Johnson Controls, a global diversified company in the building and automotive industries, today announced its inclusion in two Maplecroft Climate Innovation Indexes (Maplecroft CIIs) that identify top performers in climate-related innovation and carbon management.
Johnson Controls ranked third on the Maplecroft CII Benchmark, which includes 346 of the largest U.S. companies engaged in climate related initiatives. The company also ranked third on the Maplecroft CII Leaders, which includes the 100 top performing companies from the Maplecroft CII Benchmark. Inclusion in these indexes demonstrates superior management, mitigation and adaptation in the field of Climate Innovation.
“The third place ranking of Johnson Controls in the CIIs is mainly driven by its strong commitment to technological innovation,” states Maplecroft CEO, Alyson Warhurst. “Its development of advanced battery systems to improve fuel efficiency in cars, along with data management technology to help customers reduce and track energy use and GHG emissions across their operations, were important factors in its rating. The company, which is a sector leader in the CIIs, is also actively involved in more than 500 renewable energy projects involving solar, wind, geothermal and biomass technologies.”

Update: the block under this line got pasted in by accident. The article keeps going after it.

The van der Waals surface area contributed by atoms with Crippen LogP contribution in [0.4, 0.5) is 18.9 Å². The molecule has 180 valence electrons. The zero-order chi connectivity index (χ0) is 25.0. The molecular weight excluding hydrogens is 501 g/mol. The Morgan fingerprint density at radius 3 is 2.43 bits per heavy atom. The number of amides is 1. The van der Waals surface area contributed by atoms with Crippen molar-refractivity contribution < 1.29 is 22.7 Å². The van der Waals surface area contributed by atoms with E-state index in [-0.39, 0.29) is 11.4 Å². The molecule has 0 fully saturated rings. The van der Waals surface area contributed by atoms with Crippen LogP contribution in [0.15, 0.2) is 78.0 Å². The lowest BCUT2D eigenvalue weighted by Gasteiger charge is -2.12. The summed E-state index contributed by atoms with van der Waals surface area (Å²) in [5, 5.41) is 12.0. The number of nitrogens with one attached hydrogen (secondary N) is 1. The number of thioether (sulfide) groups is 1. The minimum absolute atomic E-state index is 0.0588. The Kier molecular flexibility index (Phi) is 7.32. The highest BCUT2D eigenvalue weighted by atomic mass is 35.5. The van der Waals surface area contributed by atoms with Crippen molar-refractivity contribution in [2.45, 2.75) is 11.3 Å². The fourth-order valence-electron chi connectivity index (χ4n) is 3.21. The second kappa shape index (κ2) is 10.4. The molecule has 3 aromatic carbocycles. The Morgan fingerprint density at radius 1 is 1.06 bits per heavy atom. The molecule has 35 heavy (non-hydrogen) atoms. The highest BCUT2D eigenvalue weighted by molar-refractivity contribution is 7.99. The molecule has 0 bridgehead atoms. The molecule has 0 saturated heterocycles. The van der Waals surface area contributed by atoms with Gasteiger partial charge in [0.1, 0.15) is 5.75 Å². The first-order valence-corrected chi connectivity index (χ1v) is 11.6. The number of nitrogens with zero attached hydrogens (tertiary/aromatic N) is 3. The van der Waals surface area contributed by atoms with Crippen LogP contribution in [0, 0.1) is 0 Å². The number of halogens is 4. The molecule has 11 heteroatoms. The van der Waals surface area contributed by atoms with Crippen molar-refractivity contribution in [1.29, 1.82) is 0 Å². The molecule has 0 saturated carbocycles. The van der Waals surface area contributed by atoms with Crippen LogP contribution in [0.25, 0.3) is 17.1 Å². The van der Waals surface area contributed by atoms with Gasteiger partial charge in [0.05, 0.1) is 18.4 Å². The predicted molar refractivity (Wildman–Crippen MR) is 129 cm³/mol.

“Johnson Controls’ commitment to sustainability dates back to our roots in 1885, with the invention of the first electric room thermostat,” said Stephen A. Roell, chairman and chief executive officer of Johnson Controls. “Our employees around the world continuously innovate in ways that support environmental responsibility. In addition to renewable energy projects, our energy savings performance contracting projects have reduced carbon dioxide emissions by over 17.8 million metric tons since 2000.”
The Maplecroft Climate Innovation Indexes (CIIs) are the single most exhaustive study of the USA’s largest multinational companies and how they manage and adapt to climate change, with a special focus on innovation. Maplecroft rated each company against more than 100 criteria, including: technological innovation and new working practices to combat climate change impacts; management of climate-related issues; adaption to physical climate-related risks, such as flooding or more extreme weather events throughout the supply chain; and, the reduction of greenhouse gas emissions.
Maplecroft rates each stock using numerous public domain sources, including Web sites, sustainability reports, investor presentations, and UN Global Compact Communications on Progress. This is supplemented by third party stakeholder viewpoints and direct engagement with the companies, particularly in the area of innovation. The rating methodology also uses Maplecroft’s global risk indices to understand wider climate change risk exposures across the entire footprint of each company.